A stock market bear market, 8% inflation, record high housing prices, and a slowing economy is an amazing combination of things that aren't supposed to all happen at once.
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jaichind
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« Reply #69 on: May 14, 2022, 05:04:42 AM »

University of Michigan Current Economic Conditions Index  came in at 63.6.  The only 2 months that were worse than this since 1980 is Oct 2008 and Nov 2008.  Every other month over the last 42 years is better than this reading for May 2022.

A stock market bear market, 8% inflation, record high housing prices, and a slowing economy is an amazing combination of things that aren't supposed to all happen at once.

Many people do not remember this but inflation was a major concern in late 2007 and most of 2008.  The Fed fund rate had to hit 5.25% in late 2007 and in July 2008 CPI YoY hit 5.6%.  I remember food prices were surging in early 2008 and inflation became a bigger concern which all were erased by the economic and financial crash of late 2008.  Just to be clear, the markets started to fall in late 2007 and had fallen over 20% from their peak by July 2008 before the big crash in Sept 2008.  At the same time unemployment in late 2007 was around 4.6% which was fairly low.

So today really looks a lot like mid-2008 in many ways with the exception that the Fed funds rates today are way behind the curve relative to 2007 2008.
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jaichind
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« Reply #70 on: May 16, 2022, 08:53:17 AM »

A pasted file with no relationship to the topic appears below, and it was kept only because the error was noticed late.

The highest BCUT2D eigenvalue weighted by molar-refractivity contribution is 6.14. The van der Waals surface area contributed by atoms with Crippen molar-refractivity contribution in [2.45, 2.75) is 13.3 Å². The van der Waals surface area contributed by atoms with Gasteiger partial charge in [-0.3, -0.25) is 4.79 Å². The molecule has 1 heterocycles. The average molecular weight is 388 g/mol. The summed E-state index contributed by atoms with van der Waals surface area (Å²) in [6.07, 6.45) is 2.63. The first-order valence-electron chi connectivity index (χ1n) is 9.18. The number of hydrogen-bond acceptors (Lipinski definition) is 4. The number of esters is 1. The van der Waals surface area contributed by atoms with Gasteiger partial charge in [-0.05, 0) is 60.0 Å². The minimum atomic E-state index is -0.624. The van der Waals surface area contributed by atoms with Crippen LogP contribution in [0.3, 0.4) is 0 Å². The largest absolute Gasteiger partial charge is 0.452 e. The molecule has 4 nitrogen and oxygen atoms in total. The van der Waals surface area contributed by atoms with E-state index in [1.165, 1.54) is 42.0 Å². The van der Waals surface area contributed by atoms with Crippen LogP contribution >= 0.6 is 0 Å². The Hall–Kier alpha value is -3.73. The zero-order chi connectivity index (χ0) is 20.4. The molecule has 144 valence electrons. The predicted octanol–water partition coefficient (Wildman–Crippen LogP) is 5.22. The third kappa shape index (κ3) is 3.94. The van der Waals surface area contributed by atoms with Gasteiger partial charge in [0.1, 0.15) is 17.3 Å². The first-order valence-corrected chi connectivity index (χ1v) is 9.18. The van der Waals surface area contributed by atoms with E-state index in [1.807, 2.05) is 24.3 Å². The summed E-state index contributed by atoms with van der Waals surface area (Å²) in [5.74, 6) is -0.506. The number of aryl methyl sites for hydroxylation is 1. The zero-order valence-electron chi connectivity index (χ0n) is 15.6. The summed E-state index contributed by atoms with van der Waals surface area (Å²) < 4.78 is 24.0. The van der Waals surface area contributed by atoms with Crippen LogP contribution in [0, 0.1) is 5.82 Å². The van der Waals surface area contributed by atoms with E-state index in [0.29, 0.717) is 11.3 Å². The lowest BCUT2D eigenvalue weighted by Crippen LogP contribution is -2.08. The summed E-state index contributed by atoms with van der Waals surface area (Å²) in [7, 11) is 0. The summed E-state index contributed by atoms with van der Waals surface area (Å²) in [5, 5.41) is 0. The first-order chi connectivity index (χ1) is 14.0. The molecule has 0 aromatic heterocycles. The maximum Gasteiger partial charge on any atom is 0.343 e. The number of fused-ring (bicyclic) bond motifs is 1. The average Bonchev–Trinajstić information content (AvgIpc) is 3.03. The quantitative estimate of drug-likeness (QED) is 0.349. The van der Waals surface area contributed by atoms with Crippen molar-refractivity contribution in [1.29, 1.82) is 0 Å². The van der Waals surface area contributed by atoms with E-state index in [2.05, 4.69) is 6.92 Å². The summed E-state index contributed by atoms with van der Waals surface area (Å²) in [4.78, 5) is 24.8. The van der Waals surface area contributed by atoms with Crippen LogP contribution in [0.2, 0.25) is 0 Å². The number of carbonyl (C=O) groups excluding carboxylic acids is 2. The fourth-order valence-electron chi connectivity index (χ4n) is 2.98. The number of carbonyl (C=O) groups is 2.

https://www.nytimes.com/2022/05/16/business/ben-bernanke-predicts-stagflation.html

"Ben Bernanke Sees 'Stagflation' Ahead"

Former Fed Chairman Bernanke said Fed leaders were too slow to react to surging U.S. inflation and as a result face a period of stagflation or a combination of stagnant growth and high inflation.
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jaichind
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« Reply #71 on: May 17, 2022, 07:12:11 AM »

https://news.yahoo.com/goldman-sachs-economist-slowdown-consumer-spending-151957462.html

"Goldman Sachs economist sees 'a slowdown in consumer spending'"

The same GS economist Jan Hatzius also said in an interview with Bloomberg said "Borrowing is going to be a short-term driver of spending, and I think has been to some degree" and "Consumer spending is going to be relatively slow. Income is going to be quite weak in 2022."

It seems if consumers are using leverage to deal with inflation then the economic slowdown is going to be worse than expected.  The Fed is riding the tiger and now it is getting harder and harder to get off.
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jaichind
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« Reply #72 on: May 18, 2022, 08:56:37 AM »

Walmart and now Target's profits both fell well short of expectations and had deep stock price declines.  So there goes the "inflation is high because of greedy capitalists/corporations" line.  Of course, that line never made since I am pretty sure capitalists/corporations were greedy before 2021.
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jaichind
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« Reply #73 on: May 18, 2022, 12:48:30 PM »

Fed Reverse Repo Facility Demand Jumps to a record $1.973 trillion.  This pretty much shows there is excess liquidity in the system as market players run out of places to stash short-term cash.    Another data point points to the need to drain liquidity from the market via aggressive raises in the Fed fund rate as well as unwinding the massive Fed balance sheet.  When that does happen the long term cost of the Federal debt will become clear there will have to be a fiscal adjustment as well after the economic downturn is over.
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Person Man
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« Reply #74 on: May 19, 2022, 04:39:47 PM »

The good news is that consumers are finally saying enough.